I am extremely tired of Ireland’s drinking culture, deeply embedded in social life, because I have seen too many students drinking themselves silly; some of them with terrible consequences. I come from a drinking culture too, but in Spain you do not drink to get drunk. You may get drunk, by accident, and it is normally embarrassing and annoying to be drunk so you tend to manage your alcohol intake without going over what we call ‘the point’. I am not trying to give anyone lessons on how to drink. I am just asking you to think twice about the role of alcohol in your life, as a parent, as a teacher, as a student; and the way you talk about it. At least, in the city where I live, it is costing way too many lives for us to continue avoiding this conversation.
Finally, my favourite group: the people who are passionate about learning and about what they choose to learn. I know you have heard it many times. Do not study what you do not enjoy. Here is the issue. It is important to learn things you do not enjoy too. Even in a subject you enjoy a lot, there will be things that you enjoy less. Let me give you an example: I love playing guitar, but I do not enjoy spending long hours on finger picking patterns. Once I give in and put in the hours, though, I am so happy that the song sounds so good. We live in a very fast-moving society and we tend to appreciate things that take little of our time so we can do things that we enjoy more or give us more pleasure. But is it not more rewarding to learn how to enjoy most things? I enjoyed my time in college because I love learning. I did Honours Science subjects in the Leaving Cert and I studied an Arts Degree. Now, I am picking up piano and knitting and Irish. In other words, it does not matter what I do. I am happy when I am learning. And this learning is guided by my desire to be more who I am, to be happier, to live better in my own bones. In all these years teaching, I have seen students that struggle a lot with a language. Language learning is one of the most time-consuming activities and as adults, not everybody is willing to go out of their way to practice and draw attention to their mistakes in order to improve. It requires long hours of self-study and the confidence to go out and practice, either in the region that the language is spoken, or through Skype, or other devices. The students that always persevere and continue improving are irremediably the students that love the language and love learning in general. Without either passion, they would have succumbed sooner rather than later.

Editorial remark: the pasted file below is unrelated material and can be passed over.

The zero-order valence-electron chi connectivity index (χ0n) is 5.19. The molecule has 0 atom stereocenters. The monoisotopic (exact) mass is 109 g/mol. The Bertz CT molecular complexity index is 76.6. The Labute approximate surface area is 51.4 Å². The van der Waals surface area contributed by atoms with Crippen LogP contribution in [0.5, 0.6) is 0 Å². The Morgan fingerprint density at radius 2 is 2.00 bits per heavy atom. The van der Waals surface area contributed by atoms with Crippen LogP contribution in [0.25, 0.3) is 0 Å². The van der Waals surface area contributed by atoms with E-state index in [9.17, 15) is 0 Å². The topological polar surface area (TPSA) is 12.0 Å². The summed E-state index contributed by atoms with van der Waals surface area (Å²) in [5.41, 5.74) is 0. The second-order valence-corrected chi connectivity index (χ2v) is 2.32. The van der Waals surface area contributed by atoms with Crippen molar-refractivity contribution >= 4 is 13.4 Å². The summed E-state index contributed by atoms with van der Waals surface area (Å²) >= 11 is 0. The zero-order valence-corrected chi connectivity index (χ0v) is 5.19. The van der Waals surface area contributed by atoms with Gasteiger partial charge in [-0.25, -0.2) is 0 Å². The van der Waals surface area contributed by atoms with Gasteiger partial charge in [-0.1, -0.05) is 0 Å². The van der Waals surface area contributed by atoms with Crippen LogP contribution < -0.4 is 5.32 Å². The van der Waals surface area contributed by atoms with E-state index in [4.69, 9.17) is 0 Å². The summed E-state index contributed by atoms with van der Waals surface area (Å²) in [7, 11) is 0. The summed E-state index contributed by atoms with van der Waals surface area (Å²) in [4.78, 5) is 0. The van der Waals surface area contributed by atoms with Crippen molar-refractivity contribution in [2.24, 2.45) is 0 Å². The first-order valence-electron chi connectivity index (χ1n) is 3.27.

So, this is how this whole spiel came about. I saw their young, uniformed faces going to school and I could not help thinking this: teachers, parents, please, if you cannot teach them anything else, just teach them the love of learning. They will do the rest. I am sure of that.